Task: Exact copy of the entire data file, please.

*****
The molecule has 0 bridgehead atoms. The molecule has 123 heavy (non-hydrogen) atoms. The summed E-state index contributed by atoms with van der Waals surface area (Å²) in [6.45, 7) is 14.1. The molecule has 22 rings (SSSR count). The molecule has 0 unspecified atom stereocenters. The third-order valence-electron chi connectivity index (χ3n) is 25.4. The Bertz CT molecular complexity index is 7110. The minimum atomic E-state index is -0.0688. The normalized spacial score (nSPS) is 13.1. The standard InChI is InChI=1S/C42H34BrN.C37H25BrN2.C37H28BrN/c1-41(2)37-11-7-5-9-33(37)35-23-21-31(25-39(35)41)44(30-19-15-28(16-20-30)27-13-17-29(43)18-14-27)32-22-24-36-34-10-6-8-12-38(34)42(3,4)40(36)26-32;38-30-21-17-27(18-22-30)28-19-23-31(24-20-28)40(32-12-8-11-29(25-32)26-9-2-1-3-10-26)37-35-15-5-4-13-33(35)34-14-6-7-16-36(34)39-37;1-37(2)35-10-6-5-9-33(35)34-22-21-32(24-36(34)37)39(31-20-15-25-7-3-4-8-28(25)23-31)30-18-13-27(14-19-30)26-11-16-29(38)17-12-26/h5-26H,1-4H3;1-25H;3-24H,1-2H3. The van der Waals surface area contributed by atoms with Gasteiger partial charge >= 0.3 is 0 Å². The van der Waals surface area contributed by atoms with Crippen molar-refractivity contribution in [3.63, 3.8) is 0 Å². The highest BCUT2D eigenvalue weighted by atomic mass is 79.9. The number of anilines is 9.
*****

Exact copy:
The molecule has 0 bridgehead atoms. The molecule has 123 heavy (non-hydrogen) atoms. The summed E-state index contributed by atoms with van der Waals surface area (Å²) in [6.45, 7) is 14.1. The molecule has 22 rings (SSSR count). The molecule has 0 unspecified atom stereocenters. The third-order valence-electron chi connectivity index (χ3n) is 25.4. The Bertz CT molecular complexity index is 7110. The minimum atomic E-state index is -0.0688. The normalized spacial score (nSPS) is 13.1. The standard InChI is InChI=1S/C42H34BrN.C37H25BrN2.C37H28BrN/c1-41(2)37-11-7-5-9-33(37)35-23-21-31(25-39(35)41)44(30-19-15-28(16-20-30)27-13-17-29(43)18-14-27)32-22-24-36-34-10-6-8-12-38(34)42(3,4)40(36)26-32;38-30-21-17-27(18-22-30)28-19-23-31(24-20-28)40(32-12-8-11-29(25-32)26-9-2-1-3-10-26)37-35-15-5-4-13-33(35)34-14-6-7-16-36(34)39-37;1-37(2)35-10-6-5-9-33(35)34-22-21-32(24-36(34)37)39(31-20-15-25-7-3-4-8-28(25)23-31)30-18-13-27(14-19-30)26-11-16-29(38)17-12-26/h5-26H,1-4H3;1-25H;3-24H,1-2H3. The van der Waals surface area contributed by atoms with Gasteiger partial charge >= 0.3 is 0 Å². The van der Waals surface area contributed by atoms with Crippen molar-refractivity contribution in [3.63, 3.8) is 0 Å². The highest BCUT2D eigenvalue weighted by atomic mass is 79.9. The number of anilines is 9.